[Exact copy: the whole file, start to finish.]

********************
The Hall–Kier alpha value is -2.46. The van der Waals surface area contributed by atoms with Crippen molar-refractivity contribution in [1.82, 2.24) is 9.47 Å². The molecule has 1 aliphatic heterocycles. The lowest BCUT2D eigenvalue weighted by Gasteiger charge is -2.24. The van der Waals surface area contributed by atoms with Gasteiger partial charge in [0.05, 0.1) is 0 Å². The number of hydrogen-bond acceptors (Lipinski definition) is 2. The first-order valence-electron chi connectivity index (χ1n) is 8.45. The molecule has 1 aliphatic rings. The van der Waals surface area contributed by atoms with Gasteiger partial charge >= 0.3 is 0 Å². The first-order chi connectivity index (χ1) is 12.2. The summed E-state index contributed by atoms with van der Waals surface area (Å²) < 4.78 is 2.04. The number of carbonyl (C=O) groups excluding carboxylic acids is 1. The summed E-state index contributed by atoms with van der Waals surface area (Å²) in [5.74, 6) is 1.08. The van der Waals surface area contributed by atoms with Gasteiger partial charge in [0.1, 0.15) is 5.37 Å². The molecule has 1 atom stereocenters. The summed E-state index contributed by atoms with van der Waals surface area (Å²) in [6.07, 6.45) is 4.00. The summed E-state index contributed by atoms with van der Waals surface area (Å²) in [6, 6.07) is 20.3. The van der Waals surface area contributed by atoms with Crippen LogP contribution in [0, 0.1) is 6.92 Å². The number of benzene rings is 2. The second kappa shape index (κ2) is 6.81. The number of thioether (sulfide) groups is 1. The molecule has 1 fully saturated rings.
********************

The Hall–Kier alpha value is -2.46. The van der Waals surface area contributed by atoms with Crippen molar-refractivity contribution in [1.82, 2.24) is 9.47 Å². The molecule has 1 aliphatic heterocycles. The lowest BCUT2D eigenvalue weighted by Gasteiger charge is -2.24. The van der Waals surface area contributed by atoms with Gasteiger partial charge in [0.05, 0.1) is 0 Å². The number of hydrogen-bond acceptors (Lipinski definition) is 2. The first-order valence-electron chi connectivity index (χ1n) is 8.45. The molecule has 1 aliphatic rings. The van der Waals surface area contributed by atoms with Gasteiger partial charge >= 0.3 is 0 Å². The first-order chi connectivity index (χ1) is 12.2. The summed E-state index contributed by atoms with van der Waals surface area (Å²) < 4.78 is 2.04. The number of carbonyl (C=O) groups excluding carboxylic acids is 1. The summed E-state index contributed by atoms with van der Waals surface area (Å²) in [5.74, 6) is 1.08. The van der Waals surface area contributed by atoms with Gasteiger partial charge in [0.1, 0.15) is 5.37 Å². The molecule has 1 atom stereocenters. The summed E-state index contributed by atoms with van der Waals surface area (Å²) in [6.07, 6.45) is 4.00. The summed E-state index contributed by atoms with van der Waals surface area (Å²) in [6, 6.07) is 20.3. The van der Waals surface area contributed by atoms with Crippen LogP contribution in [0, 0.1) is 6.92 Å². The number of benzene rings is 2. The second kappa shape index (κ2) is 6.81. The number of thioether (sulfide) groups is 1. The molecule has 1 fully saturated rings.